7. Jimmy Hendrix

    Feb 03

    Dear Pati I was watching your show this morning 02-03-19 on create you made a jar of gujillo sauce you keep in the refrigerator I missed the end could I get the recipe thank you your hungry fan

    1. Pati

      Feb 06

      Oh here’s my Guajillo Chile Salsa recipe, Jimmy: https://patijinich.com/pati_2020/recipe/guajillo-chile-salsa/ Enjoy.

  8. And have a very beautiful personality

    Feb 03

    Your show to day you made a jar of Guajillo sauce that you keep in your refrigerator what is that recipe please your A amazing cook Patty And have a very beautiful personality

    1. Pati

      Feb 06

      Thank you so much! Here’s the recipe: https://patijinich.com/pati_2020/recipe/guajillo-chile-salsa/

  9. Marilyn

    Nov 18

    Dear Pati, I love your show and I am about to try my first ever Mexican dish. Your “carmalized pasilla brisket”. My problem is trying to find the pasilla chilies. A friend of mine gave me some Chilaca chilies, can I use them instead?

    1. Pati

      Nov 28

      Thank you for tuning in, Marilyn! For the brisket, the Pasilla chiles really do give a distinct flavor. You can find pasilla chiles online, if you can’t find them in a store. Have fun in the kitchen!

  10. Joe Fiamingo

    Oct 22

    Love the show (how can you not). I saved one of your chili recipes that you used a guajillo chili sauce that was so complex with organic unsweetened cacao powder and cinnamon. The recipe was part of an interview you did with a blog in DC. I saved it as a favorite, as it clearly was the best chili recipe I have ever had. now the link is dead and so is my heart, as my attempts to replicate from memory have failed miserably. Please help!

  11. Elizabeth

    May 05

    I made your nopalitos with corn, guajillos, etc. The nopalitos are kind of papery (like onion skin). The recipe does not say to rehydrate. Suggestions? Mil gracias!

    1. Pati

      May 08

      Hmmm…the quality or age of the nopales could be the problem. Were they fresh and tender? You shouldn’t have to rehydrate them or the guajillos, as they should all rehydrate in the pan with the lime juice and oil as you cook.

  12. Veronica Romero

    Dec 23

    I am preparing pork tamales, can I use guajillo peppers instead of ancho peppers??

  13. Franklin

    Oct 18

    PATI’S
    If I use to much cumin how can I correct the taste. Does cumin taste bitter if I use to much.

  14. Franklin

    Aug 22

    Which is the least mild chile to use when making menudo Ancho or GUAJILLO or California
    Love your show
    Franklin

    1. Pati

      Aug 24

      The ones you mention are similar in levels of heat… I’d say California is the least spicy, followed by Guajillo and then Ancho. But Guajillo and Ancho are barely spicy…

  15. Rita

    May 10

    Hi Pati,

    I just watched your show – Girls Just Wanna Have Fun and you make what I thought was an Ancho Chile Relish. You said it is a staple that you keep in your icebox every day … in a ball jar! I have looked all over for the recipe – could you help me?

    Many thanks,

    Rita

    1. Pati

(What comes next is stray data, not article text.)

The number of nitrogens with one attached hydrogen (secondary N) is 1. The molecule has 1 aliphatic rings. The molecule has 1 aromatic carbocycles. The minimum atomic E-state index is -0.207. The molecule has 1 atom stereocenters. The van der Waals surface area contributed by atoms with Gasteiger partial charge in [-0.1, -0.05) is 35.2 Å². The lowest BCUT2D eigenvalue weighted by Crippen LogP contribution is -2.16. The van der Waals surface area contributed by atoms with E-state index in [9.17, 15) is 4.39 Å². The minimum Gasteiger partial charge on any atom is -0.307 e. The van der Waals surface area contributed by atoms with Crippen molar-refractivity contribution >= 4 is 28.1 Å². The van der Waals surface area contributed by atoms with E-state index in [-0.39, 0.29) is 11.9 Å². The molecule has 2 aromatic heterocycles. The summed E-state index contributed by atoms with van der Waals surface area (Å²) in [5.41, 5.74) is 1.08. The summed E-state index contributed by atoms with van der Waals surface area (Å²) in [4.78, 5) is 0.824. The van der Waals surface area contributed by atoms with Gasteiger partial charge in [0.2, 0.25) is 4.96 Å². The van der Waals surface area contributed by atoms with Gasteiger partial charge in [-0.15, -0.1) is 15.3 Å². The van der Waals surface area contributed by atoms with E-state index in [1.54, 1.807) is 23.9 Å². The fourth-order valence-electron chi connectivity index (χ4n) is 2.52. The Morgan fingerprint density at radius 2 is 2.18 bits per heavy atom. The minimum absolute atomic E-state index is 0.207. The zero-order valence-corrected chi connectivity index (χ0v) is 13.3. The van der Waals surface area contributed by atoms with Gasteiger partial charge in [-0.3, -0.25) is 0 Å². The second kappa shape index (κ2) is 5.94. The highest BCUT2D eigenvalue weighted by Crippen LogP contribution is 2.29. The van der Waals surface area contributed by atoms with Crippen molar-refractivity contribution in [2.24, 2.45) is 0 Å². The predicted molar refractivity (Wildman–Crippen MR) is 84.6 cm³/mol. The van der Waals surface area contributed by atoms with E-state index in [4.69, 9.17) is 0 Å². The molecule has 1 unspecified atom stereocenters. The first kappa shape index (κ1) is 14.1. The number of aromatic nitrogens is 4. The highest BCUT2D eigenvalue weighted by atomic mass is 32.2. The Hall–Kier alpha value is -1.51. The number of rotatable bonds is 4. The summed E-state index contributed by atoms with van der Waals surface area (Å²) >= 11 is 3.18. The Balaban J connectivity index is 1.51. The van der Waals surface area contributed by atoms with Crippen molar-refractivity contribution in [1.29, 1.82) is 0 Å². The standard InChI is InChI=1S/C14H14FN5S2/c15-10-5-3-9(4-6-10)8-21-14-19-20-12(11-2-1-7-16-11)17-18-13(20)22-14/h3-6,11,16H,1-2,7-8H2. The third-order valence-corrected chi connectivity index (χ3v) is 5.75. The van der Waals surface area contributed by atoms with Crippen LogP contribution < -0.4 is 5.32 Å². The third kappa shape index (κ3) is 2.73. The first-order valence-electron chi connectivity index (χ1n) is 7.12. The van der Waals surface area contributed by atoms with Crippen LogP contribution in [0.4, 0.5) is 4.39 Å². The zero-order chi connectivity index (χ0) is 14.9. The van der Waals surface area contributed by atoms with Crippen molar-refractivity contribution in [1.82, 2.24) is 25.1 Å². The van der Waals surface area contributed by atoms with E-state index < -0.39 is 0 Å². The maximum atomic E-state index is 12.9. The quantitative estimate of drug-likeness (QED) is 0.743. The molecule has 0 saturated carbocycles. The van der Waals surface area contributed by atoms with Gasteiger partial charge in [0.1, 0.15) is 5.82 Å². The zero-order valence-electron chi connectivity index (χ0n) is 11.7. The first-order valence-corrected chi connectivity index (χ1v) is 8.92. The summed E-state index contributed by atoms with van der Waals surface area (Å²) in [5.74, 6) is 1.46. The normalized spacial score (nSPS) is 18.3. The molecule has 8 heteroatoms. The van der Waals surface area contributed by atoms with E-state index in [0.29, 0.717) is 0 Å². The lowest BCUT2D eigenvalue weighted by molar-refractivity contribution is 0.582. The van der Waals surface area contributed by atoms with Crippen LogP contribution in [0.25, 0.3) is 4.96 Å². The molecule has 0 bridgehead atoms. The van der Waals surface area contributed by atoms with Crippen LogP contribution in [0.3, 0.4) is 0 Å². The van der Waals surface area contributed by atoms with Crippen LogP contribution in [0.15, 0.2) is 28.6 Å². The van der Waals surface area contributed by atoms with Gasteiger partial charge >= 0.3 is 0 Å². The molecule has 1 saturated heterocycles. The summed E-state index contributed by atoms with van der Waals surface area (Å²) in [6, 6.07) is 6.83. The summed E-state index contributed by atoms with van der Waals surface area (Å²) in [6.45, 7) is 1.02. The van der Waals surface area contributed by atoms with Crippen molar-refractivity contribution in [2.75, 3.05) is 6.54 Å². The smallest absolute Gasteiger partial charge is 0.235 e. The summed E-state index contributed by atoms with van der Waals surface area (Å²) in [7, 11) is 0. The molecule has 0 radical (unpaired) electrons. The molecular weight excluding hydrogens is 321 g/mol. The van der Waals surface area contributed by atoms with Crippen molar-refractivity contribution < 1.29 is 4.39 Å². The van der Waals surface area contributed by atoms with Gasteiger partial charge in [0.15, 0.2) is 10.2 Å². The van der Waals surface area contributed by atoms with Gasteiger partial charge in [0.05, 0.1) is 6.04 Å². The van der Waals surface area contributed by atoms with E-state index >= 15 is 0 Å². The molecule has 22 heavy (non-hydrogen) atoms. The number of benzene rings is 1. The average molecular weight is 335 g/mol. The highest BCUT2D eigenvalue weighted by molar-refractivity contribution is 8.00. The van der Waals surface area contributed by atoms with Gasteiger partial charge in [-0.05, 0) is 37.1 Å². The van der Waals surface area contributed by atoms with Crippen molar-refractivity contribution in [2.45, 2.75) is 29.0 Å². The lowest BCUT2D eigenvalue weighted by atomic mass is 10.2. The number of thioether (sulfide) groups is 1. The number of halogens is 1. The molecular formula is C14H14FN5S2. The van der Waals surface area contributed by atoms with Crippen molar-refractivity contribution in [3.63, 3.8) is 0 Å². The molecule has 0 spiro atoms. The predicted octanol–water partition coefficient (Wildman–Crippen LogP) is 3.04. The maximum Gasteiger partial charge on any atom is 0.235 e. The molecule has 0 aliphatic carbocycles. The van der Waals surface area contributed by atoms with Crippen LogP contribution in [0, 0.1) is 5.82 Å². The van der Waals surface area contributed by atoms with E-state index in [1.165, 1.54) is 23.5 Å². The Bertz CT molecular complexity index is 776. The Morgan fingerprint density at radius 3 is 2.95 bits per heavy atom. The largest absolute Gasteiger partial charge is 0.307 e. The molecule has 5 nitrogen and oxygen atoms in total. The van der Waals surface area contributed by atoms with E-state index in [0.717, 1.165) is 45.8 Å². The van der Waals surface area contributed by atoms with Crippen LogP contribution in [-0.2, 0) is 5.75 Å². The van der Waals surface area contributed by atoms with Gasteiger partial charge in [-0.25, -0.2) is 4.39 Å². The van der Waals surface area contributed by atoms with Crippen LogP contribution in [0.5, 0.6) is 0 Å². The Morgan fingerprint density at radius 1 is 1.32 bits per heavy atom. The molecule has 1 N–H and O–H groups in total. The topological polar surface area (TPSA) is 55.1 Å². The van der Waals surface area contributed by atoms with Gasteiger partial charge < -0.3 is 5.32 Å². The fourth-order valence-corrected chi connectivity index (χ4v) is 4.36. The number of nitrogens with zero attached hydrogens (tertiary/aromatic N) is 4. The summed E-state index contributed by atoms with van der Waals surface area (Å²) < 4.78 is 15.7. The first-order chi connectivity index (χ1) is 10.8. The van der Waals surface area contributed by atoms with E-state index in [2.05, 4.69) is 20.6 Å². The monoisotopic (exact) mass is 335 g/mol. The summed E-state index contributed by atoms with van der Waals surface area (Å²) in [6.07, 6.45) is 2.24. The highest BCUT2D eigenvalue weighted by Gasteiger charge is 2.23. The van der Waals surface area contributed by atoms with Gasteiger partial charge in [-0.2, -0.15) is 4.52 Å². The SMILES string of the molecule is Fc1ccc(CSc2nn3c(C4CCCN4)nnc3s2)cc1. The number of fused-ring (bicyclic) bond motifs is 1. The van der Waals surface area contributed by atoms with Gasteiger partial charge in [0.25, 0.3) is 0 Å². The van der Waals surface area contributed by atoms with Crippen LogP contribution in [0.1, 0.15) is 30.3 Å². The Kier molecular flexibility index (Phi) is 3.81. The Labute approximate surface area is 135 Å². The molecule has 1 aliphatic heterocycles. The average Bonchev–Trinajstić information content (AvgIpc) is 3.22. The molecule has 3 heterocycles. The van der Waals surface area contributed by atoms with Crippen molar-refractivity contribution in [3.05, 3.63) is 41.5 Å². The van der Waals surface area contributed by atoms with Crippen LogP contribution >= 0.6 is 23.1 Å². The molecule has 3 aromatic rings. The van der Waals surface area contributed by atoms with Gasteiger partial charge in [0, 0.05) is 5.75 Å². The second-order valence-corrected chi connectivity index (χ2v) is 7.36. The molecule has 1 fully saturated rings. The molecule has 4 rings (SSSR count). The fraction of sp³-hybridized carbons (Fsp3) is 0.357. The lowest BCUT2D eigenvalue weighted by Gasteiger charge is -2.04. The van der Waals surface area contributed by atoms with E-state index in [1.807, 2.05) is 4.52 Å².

May 13

  16. Magdalena

    Apr 30

    Hola Pattie.
    What is a good recipe for enchiladas rojas using chilies gaullio?
    Love your show!

    1. Pati

      May 01

      Hola Magdalena, You can make enchiladas and smother them in this salsa: http://patijinich.com/pati_2020/2011/04/guajillo_chile_salsa/

  17. Kachine

    Feb 09

    Hi Pati, in the event of accidently making a bitter sauce with the chiles. What is the best technique to try to doctor the sauce or at least lessen the bitterness? I almost always do this. Thanks for showing us these great recipes.

    1. Pati

      Feb 09

      Hi Kachine,
      Try not to burn the chiles when and if you toast them! What you can do is make more sauce without the chiles and mix it with the former batch. But if it turns out too bitter, best bet is to make a new batch…

  18. Molly

    Jan 06

    Pati, do you still toast the guajillo when it is already dried? If not, how do you usually deal with the dried chile?

    1. Pati Jinich

      Jan 08

      Hi Molly, Yes! You toast the dried guajillo chile. Just be very careful not to burn because it will taste bitter.

  19. Rosalidia

    Dec 22

    Can the cascabel taste good in chicken tamales instead of ancho? I plan to use it in the chicken meat.

    1. Pati Jinich

      Dec 28

      Hola Rosalidia, Yes! The cascabel would work well in the chicken tamales. Go for it!!

  20. BoomBoom

    May 09

    Would these be a suitable replacement for ancho chile in your chilorio recipe? In terms of flavor and heat?

    1. Pati Jinich

      May 09

      Hi BoomBoom,
      The ancho chile really works best for making chilorios. It has a distinct bittersweet flavor and mild spice that complements that recipe well. And since dried chiles have such different flavors, it can be difficult to substitute them. You can find them in most supermarkets now or online. Here is a link to more information on ancho chiles:
      http://patijinich.com/pati_2020/2009/03/ancho-chile.html
      Pati

Leave a Reply

Your email address will not be published.

This site uses Akismet to reduce spam. Learn how your comment data is processed.